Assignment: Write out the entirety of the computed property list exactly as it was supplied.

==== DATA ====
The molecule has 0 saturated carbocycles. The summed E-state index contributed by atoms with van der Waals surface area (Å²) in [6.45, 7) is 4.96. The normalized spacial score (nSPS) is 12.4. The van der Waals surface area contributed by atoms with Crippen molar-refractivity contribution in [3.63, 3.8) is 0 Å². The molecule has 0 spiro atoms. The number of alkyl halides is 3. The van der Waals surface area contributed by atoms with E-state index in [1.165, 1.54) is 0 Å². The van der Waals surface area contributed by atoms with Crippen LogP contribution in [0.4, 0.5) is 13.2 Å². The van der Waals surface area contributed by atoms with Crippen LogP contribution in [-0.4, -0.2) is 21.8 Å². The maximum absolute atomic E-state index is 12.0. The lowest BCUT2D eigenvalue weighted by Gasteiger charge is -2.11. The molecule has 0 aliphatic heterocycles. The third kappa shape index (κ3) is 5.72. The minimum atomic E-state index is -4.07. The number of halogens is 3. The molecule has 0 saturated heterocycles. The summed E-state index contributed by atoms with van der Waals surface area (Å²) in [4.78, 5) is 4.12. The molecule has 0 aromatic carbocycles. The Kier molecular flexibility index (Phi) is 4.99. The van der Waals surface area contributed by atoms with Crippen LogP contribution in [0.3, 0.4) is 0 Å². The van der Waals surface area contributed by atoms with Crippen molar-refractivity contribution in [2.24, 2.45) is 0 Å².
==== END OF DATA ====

The molecule has 0 saturated carbocycles. The summed E-state index contributed by atoms with van der Waals surface area (Å²) in [6.45, 7) is 4.96. The normalized spacial score (nSPS) is 12.4. The van der Waals surface area contributed by atoms with Crippen molar-refractivity contribution in [3.63, 3.8) is 0 Å². The molecule has 0 spiro atoms. The number of alkyl halides is 3. The van der Waals surface area contributed by atoms with E-state index in [1.165, 1.54) is 0 Å². The van der Waals surface area contributed by atoms with Crippen LogP contribution in [0.4, 0.5) is 13.2 Å². The van der Waals surface area contributed by atoms with Crippen LogP contribution in [-0.4, -0.2) is 21.8 Å². The maximum absolute atomic E-state index is 12.0. The lowest BCUT2D eigenvalue weighted by Gasteiger charge is -2.11. The molecule has 0 aliphatic heterocycles. The third kappa shape index (κ3) is 5.72. The minimum atomic E-state index is -4.07. The number of halogens is 3. The molecule has 0 saturated heterocycles. The summed E-state index contributed by atoms with van der Waals surface area (Å²) in [4.78, 5) is 4.12. The molecule has 0 aromatic carbocycles. The Kier molecular flexibility index (Phi) is 4.99. The van der Waals surface area contributed by atoms with Crippen LogP contribution in [0.3, 0.4) is 0 Å². The van der Waals surface area contributed by atoms with Crippen molar-refractivity contribution in [2.24, 2.45) is 0 Å².